By Eric F. Coppolino
Lately I’ve been calling SARS-CoV-2 “Schrödinger’s Virus.” Those familiar with quantum folklore will recognize this as the example from Erwin Schrödinger, under one interpretation of quantum mechanics where the same hypothetical cat can be both alive and dead at the same time, due to a fundamental principle called quantum superposition.
The two states that seem to exist in superposition are: 1. There is no virus and 2. The virus came from a lab. I have been going over both possibilities throughout this crisis, accessing scientific and journalistic sources, as well as the available data, and there are strong arguments on both sides. Through the course of the year, you have heard both sides argued by guests on my program.
I Am Not Taking a Position
I am not proposing that these are the only two possibilities; each has several branches, and there are many other possibilities. For example, the lab origin theory splits in two: accidental release (a commonplace event) and bioterrorism (a topic about which the media and political community have been curiously silent, given all the attention that terrorism has received the past few decades).
I am saying these are the two dominant theories that challenge the official position of wholly accidental and natural origin — and I am presenting them specifically because they would seem to contradict one another. Holding the contradiction is a useful tool in investigative reporting and many other aspects of life. This is another way of saying having respect for the unknown and respecting that anything is possible.
I do not assert either position, though I’m following closely the abundant evidence on either side. I am here to tell you what they are, so that you may further your own consideration and analysis. I would also caution that simple dismissal is not an argument, such as a “fact check” that claims to prove something did not happen.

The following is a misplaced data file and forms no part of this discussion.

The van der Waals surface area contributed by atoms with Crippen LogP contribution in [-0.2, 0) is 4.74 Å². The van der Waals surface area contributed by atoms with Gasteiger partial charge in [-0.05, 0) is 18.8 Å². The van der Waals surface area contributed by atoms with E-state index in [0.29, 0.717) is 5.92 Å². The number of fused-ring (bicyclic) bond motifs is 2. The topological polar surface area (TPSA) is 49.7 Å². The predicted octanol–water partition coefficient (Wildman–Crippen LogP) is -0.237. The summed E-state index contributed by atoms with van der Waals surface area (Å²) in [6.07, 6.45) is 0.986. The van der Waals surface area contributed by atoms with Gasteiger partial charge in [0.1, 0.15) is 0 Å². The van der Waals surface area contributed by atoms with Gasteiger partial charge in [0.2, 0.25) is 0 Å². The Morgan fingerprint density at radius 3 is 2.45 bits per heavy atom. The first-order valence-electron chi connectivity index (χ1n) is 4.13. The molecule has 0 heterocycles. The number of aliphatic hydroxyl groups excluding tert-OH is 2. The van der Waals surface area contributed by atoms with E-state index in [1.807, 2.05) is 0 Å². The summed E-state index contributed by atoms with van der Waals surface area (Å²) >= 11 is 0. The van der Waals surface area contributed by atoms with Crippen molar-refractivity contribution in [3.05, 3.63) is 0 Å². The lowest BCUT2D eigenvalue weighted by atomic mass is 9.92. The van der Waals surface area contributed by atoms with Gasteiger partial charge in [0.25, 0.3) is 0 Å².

The “No Virus” Position
“No virus” advocates say correctly that the government admits that it has not isolated and purified any virus called SARS-CoV-2. What is found via PCR in both patients, healthy people and claimed isolation events are RNA fragments with a broad reach. Additionally, there is no one syndrome from claimed exposure. Even the “flu-like” versions of the disease do not match and are unremarkable from a medical standpoint; they could be symptoms of many different things.
Only 44 pneumonia patients were initially identified in Wuhan in December, and only 15 of those tested “positive.” The PCR primers were written in France with no patient samples available, only computer code. Nothing close to Koch’s Postulates have been met, and at this time there is no correlation between “cases” and claimed deaths (there was briefly, in March and April).
The “Lab Origin” Position
On the other side, the “lab origin” advocates say that the virus they see shows evidence of genetic editing. These include Nobel Laureate Luc Montagnier of the Pasteur Institute and others. They state correctly that the U.S. and China were collaborating on “gain of function” research at the Wuhan Institute of Virology (funded through Eco-Health Alliance) — located very close to the first claimed outbreak. They point out how frequently lab escapes and accidents happen. They give evidence of biological arms race.
On the issue of “natural origin” versus “lab origin,” there is no direct or circumstantial evidence of natural origin, there is much that argues against it, and there is strong circumstantial evidence of lab origin. To my mind, after careful thought, the weight of the evidence goes to lab origin, if presented with these two possibilities.
Most who are investigating this are taking one position or the other — “lab origin” or “no virus,” and sticking to it. This is a source of confusion for the public, and I have not seen this specific issue discussed anywhere else. I have found that arguing and researching from one side is not helpful, and that I need to hold both possibilities in mind at the same time, and consider every scenario and development from both positions.